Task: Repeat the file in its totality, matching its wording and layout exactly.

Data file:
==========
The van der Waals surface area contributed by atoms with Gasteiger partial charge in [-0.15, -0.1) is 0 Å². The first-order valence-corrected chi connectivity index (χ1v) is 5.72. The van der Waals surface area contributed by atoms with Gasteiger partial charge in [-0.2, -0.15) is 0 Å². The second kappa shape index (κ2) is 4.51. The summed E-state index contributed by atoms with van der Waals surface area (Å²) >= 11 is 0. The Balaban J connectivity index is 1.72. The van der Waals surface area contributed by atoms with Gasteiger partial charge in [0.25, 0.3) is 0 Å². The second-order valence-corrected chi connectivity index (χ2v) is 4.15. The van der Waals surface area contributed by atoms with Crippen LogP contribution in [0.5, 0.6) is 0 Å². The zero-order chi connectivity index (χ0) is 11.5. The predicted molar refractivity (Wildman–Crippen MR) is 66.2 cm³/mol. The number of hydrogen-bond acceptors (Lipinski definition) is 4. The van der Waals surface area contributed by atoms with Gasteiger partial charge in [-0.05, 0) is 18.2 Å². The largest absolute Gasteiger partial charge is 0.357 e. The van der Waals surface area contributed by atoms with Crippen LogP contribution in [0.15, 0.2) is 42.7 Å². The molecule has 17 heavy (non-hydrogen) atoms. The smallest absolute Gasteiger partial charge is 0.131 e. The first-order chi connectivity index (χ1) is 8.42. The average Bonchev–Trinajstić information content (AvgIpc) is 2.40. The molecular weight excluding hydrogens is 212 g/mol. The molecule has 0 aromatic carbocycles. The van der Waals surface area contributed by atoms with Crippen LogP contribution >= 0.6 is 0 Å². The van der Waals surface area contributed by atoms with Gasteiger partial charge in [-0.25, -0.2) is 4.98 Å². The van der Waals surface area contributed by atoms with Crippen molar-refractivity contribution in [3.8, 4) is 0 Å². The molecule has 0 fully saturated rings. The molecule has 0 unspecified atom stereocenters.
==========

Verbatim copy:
The van der Waals surface area contributed by atoms with Gasteiger partial charge in [-0.15, -0.1) is 0 Å². The first-order valence-corrected chi connectivity index (χ1v) is 5.72. The van der Waals surface area contributed by atoms with Gasteiger partial charge in [-0.2, -0.15) is 0 Å². The second kappa shape index (κ2) is 4.51. The summed E-state index contributed by atoms with van der Waals surface area (Å²) >= 11 is 0. The Balaban J connectivity index is 1.72. The van der Waals surface area contributed by atoms with Gasteiger partial charge in [0.25, 0.3) is 0 Å². The second-order valence-corrected chi connectivity index (χ2v) is 4.15. The van der Waals surface area contributed by atoms with Crippen LogP contribution in [0.5, 0.6) is 0 Å². The zero-order chi connectivity index (χ0) is 11.5. The predicted molar refractivity (Wildman–Crippen MR) is 66.2 cm³/mol. The number of hydrogen-bond acceptors (Lipinski definition) is 4. The van der Waals surface area contributed by atoms with Gasteiger partial charge in [-0.05, 0) is 18.2 Å². The largest absolute Gasteiger partial charge is 0.357 e. The van der Waals surface area contributed by atoms with Crippen LogP contribution in [0.15, 0.2) is 42.7 Å². The molecule has 17 heavy (non-hydrogen) atoms. The smallest absolute Gasteiger partial charge is 0.131 e. The first-order chi connectivity index (χ1) is 8.42. The average Bonchev–Trinajstić information content (AvgIpc) is 2.40. The molecular weight excluding hydrogens is 212 g/mol. The molecule has 0 aromatic carbocycles. The van der Waals surface area contributed by atoms with Crippen LogP contribution >= 0.6 is 0 Å². The van der Waals surface area contributed by atoms with Gasteiger partial charge in [-0.25, -0.2) is 4.98 Å². The van der Waals surface area contributed by atoms with Crippen molar-refractivity contribution in [3.8, 4) is 0 Å². The molecule has 0 fully saturated rings. The molecule has 0 unspecified atom stereocenters.